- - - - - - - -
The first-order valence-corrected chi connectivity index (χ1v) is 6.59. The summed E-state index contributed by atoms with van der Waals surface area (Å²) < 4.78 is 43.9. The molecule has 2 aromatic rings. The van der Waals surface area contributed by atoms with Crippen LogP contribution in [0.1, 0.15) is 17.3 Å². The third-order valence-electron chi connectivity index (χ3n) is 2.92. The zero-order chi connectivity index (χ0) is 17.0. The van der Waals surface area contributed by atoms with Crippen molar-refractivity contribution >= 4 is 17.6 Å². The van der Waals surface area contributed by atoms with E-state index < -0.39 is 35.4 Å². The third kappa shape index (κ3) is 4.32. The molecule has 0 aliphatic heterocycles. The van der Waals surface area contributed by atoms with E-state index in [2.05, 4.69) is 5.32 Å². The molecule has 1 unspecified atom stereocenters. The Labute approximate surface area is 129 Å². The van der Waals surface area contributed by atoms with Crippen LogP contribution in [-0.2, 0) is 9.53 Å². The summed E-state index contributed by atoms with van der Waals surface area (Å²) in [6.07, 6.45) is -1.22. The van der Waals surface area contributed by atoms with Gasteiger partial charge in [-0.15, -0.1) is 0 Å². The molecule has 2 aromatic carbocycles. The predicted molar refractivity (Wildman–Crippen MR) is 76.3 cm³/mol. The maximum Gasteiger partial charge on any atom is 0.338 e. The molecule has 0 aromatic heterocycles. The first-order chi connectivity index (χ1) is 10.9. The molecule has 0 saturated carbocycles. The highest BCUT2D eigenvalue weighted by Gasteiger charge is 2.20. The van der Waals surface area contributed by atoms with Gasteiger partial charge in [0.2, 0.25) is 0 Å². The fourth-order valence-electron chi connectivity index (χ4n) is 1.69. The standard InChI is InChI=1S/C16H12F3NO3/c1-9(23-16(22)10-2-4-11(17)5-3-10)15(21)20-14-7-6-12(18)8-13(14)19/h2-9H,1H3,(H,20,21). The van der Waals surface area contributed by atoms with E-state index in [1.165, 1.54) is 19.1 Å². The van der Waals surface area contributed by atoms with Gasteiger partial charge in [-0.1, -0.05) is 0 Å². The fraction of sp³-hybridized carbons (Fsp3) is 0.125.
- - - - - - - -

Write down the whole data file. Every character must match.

The first-order valence-corrected chi connectivity index (χ1v) is 6.59. The summed E-state index contributed by atoms with van der Waals surface area (Å²) < 4.78 is 43.9. The molecule has 2 aromatic rings. The van der Waals surface area contributed by atoms with Crippen LogP contribution in [0.1, 0.15) is 17.3 Å². The third-order valence-electron chi connectivity index (χ3n) is 2.92. The zero-order chi connectivity index (χ0) is 17.0. The van der Waals surface area contributed by atoms with Crippen molar-refractivity contribution >= 4 is 17.6 Å². The van der Waals surface area contributed by atoms with E-state index < -0.39 is 35.4 Å². The third kappa shape index (κ3) is 4.32. The molecule has 0 aliphatic heterocycles. The van der Waals surface area contributed by atoms with E-state index in [2.05, 4.69) is 5.32 Å². The molecule has 1 unspecified atom stereocenters. The Labute approximate surface area is 129 Å². The van der Waals surface area contributed by atoms with Crippen LogP contribution in [-0.2, 0) is 9.53 Å². The summed E-state index contributed by atoms with van der Waals surface area (Å²) in [6.07, 6.45) is -1.22. The van der Waals surface area contributed by atoms with Gasteiger partial charge in [-0.15, -0.1) is 0 Å². The molecule has 2 aromatic carbocycles. The predicted molar refractivity (Wildman–Crippen MR) is 76.3 cm³/mol. The maximum Gasteiger partial charge on any atom is 0.338 e. The molecule has 0 aromatic heterocycles. The first-order chi connectivity index (χ1) is 10.9. The molecule has 0 saturated carbocycles. The highest BCUT2D eigenvalue weighted by Gasteiger charge is 2.20. The van der Waals surface area contributed by atoms with Gasteiger partial charge in [0.2, 0.25) is 0 Å². The fourth-order valence-electron chi connectivity index (χ4n) is 1.69. The standard InChI is InChI=1S/C16H12F3NO3/c1-9(23-16(22)10-2-4-11(17)5-3-10)15(21)20-14-7-6-12(18)8-13(14)19/h2-9H,1H3,(H,20,21). The van der Waals surface area contributed by atoms with E-state index in [1.165, 1.54) is 19.1 Å². The van der Waals surface area contributed by atoms with Gasteiger partial charge in [-0.1, -0.05) is 0 Å². The fraction of sp³-hybridized carbons (Fsp3) is 0.125.